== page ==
LINGUIST List 2.230

Thursday, 16 May 1991

Disc: Summary of Banned Languages Discussion, Language and Law

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  1. Bernard Spolsky, Summary of banned languages discussion
  2. "Norval Smith, RE: Language and Law

Message 1: Summary of banned languages discussion

Date: Thu, 16 May 91 13:03:28 IST
From: Bernard Spolsky <F24030%BARILVMVM.BIU.AC.IL>
Subject: Summary of banned languages discussion
 My original question, posted on MULTI-L and repeated on
LINGUIST, came from having read a news item about a relaxation of
the Turkish ban on Kurdish. The ban has been described by Tove
Skutnabb-Kangas and Robert Phillipson in a posting on MULTI-L: a
constitutional and penal code prohibition of the use of languages
"which are not official first languages in states recognized by
the Turkish state." They report arrests of people breaking this
ban, but the cases have not been decided. In the meantime, there
have been newspaper reports, as I said, of relaxation of the ban
on speaking Kurdish.
 Other similar political and official bans (outside of school
contexts) have been reported: Ainu (perhaps), Berber (perhaps),
Chinese characters in Indonesia (also in Tahiti), Chinese
dialects in Singapore, English signs in Quebec, Esperanto in
Iraq, various languages in Ethiopia, Faroese in the Faroese
Islands, Hebrew teaching in the Soviet Union, Japanese movies and
songs in Korea, Scots Gaelic after Culloden, Taiwanese in Taiwan
after Nationalist control (reported to be unsuccessful).
 There have also been also reports of bans of various kinds
and levels (some legally imposed and some not) on the use of
various languages in educational settings: American Indian
Languages in Federal and state schools, American Sign Language
and other Sign Languages in many systems, Basque in Franco Spain,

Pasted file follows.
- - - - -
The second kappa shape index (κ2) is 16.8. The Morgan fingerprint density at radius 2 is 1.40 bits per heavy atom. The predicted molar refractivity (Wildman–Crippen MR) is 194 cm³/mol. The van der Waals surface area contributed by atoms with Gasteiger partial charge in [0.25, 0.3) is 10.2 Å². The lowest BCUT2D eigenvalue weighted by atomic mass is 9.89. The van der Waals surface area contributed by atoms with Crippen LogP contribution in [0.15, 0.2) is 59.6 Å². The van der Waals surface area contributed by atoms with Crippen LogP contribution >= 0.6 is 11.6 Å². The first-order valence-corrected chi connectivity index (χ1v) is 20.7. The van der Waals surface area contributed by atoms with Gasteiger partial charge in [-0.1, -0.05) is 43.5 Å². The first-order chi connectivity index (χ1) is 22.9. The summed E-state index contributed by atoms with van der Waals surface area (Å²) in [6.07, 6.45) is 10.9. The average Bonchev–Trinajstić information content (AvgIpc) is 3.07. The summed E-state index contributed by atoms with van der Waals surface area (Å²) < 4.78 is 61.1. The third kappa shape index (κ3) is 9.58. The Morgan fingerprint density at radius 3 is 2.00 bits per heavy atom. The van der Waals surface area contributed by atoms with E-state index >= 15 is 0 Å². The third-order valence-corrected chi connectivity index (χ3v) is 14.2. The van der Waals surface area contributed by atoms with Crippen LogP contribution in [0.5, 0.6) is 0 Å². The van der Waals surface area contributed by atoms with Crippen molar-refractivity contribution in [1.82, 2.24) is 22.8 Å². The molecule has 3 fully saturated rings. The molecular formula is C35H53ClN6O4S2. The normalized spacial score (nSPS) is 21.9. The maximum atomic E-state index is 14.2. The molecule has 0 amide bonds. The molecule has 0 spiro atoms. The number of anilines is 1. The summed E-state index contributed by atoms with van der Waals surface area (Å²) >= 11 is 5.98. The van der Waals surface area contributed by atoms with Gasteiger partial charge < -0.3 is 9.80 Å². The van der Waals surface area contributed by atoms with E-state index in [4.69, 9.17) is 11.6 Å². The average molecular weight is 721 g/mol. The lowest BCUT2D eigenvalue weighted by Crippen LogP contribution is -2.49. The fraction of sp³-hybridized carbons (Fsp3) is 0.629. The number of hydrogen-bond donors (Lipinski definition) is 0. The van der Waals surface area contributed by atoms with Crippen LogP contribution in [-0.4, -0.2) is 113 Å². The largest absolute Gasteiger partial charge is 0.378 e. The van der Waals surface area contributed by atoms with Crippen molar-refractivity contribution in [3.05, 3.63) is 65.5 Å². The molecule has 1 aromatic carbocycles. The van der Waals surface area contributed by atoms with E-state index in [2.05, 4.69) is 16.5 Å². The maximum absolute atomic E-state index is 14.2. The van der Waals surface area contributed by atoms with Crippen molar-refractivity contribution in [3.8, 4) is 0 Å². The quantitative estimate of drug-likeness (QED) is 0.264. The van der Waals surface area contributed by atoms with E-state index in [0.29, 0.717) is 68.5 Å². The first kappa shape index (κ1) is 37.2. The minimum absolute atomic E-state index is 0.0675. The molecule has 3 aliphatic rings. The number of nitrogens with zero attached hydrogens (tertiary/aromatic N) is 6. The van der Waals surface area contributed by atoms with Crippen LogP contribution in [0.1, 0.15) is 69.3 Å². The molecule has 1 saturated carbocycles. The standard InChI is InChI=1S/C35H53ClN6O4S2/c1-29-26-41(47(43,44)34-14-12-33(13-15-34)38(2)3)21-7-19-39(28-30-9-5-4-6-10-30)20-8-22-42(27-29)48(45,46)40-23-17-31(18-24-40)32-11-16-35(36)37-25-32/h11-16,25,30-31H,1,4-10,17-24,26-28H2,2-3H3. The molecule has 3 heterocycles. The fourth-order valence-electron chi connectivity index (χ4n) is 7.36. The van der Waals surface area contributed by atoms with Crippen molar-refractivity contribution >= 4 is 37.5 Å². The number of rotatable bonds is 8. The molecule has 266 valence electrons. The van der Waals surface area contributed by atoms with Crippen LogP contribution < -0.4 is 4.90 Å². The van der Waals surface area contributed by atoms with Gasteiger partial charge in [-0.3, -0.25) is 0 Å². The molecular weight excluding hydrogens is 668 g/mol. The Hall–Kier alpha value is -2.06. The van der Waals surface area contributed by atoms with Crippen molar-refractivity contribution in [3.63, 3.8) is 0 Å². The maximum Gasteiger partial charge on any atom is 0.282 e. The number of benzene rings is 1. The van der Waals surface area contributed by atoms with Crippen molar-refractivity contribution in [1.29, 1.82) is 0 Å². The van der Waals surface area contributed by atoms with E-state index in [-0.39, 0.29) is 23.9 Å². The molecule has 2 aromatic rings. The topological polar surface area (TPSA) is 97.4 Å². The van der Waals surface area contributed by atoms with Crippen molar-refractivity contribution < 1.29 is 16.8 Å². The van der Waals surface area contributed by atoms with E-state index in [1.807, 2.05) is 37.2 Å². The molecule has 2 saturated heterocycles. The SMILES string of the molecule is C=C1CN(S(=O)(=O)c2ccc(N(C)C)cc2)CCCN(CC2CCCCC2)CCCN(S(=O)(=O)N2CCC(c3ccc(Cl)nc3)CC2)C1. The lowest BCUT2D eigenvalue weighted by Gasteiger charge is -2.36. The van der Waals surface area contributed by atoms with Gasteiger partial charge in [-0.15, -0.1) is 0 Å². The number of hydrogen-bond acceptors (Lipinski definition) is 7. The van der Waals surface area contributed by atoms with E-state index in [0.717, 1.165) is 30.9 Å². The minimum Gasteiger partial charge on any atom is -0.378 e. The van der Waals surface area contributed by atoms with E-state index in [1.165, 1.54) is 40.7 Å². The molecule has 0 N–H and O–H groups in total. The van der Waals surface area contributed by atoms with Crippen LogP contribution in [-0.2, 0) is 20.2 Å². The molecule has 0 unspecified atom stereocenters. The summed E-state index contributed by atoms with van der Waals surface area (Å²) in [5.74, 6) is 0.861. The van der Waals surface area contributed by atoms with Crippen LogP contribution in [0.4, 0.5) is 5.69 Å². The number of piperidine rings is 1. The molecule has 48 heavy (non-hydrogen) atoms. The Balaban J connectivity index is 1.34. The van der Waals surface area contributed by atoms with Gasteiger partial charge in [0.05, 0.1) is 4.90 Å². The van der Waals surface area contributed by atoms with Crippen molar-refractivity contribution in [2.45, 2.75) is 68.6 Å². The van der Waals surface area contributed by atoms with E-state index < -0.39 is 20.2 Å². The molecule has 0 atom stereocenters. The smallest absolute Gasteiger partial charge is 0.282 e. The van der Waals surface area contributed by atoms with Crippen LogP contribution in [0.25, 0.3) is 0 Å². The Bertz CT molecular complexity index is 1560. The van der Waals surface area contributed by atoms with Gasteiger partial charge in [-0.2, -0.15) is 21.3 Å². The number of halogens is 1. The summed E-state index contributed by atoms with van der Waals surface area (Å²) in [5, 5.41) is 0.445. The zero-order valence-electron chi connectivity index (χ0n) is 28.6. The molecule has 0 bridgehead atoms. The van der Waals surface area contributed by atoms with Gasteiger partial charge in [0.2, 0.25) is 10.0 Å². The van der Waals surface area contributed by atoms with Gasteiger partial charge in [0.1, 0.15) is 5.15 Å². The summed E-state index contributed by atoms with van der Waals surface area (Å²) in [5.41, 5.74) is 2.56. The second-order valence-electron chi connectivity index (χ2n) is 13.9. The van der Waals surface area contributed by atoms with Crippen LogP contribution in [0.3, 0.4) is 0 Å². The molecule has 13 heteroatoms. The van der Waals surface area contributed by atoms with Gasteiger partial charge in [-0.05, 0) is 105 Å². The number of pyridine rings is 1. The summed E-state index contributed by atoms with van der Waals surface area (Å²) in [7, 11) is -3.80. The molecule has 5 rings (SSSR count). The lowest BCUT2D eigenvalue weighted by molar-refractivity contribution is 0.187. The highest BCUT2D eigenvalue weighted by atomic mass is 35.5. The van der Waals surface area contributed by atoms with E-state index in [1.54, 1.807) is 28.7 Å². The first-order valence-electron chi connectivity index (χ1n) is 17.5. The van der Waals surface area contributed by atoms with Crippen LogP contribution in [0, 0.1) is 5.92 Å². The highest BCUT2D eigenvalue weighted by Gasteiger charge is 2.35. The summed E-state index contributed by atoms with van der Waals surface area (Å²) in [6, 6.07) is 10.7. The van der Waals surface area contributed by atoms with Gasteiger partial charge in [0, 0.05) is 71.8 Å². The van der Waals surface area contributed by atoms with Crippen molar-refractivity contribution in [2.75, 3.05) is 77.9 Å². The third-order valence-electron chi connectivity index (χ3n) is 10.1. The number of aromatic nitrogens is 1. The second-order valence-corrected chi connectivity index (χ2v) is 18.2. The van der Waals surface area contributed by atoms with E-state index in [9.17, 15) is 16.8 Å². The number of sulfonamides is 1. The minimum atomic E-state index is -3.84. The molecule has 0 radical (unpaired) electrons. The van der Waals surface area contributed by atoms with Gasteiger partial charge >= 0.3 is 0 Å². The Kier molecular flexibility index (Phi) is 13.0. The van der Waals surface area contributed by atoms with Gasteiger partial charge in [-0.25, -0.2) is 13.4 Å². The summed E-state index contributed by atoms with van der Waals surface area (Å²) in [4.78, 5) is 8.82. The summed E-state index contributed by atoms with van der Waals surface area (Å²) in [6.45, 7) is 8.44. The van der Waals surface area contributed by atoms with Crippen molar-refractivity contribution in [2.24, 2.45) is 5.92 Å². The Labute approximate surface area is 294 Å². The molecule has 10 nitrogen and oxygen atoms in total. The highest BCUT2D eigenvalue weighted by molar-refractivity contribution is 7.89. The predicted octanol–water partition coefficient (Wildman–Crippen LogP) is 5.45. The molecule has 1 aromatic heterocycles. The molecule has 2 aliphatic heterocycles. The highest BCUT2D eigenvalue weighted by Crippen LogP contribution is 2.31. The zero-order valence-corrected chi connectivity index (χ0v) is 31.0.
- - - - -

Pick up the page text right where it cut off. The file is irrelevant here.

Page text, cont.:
Breton, and I assume Occitan in French schools, Cajun English
(and later Cajun French) in Louisiana, French and German (at
different times) in Alsace, Irish under British rule, Welsh in
the nineteenth century, Spanish in the Southwestern US.
 Three broad types of case have emerged in the correspondence:
 1. The first is the prejudice shown in an educational system
towards a non-standard or otherwise disfavored variety. I think
it is reasonable to include the Sign Language cases here. This
kind of policy is usually associated with a (misguided) desire to
improve the lot of minority students by having them use the
standard or otherwise desired variety. Replacive language
teaching, well-meaning though it may be, is a common method of
linguicide. In practice, as Tove Skutnabb-Kangas documents in her
book BILINGUALISM OR NOT (Multilingual Matters 1981), these
policies were once enforced with physical violence (there are
graphic descriptions in the letters), replaced now more generally
by "symbolic or structural violence."
 2. The second are cases of political suppression of minority
languages: this may include a ban on a language in schools, in
media, and even (seemingly rarer), on any use of the language. It
is likely to be in the form of a requirement of use one or more
named languages only, implicitly barring the use of others. There
is wide range of treatments possible, ranging from legal
penalties to malign neglect. The Kurdish case fits here clearly.
The Official English movement is an attempt to go this way.
 There do not seem to be many formal and legal bans on
specific languages still in effect (most reports were of earlier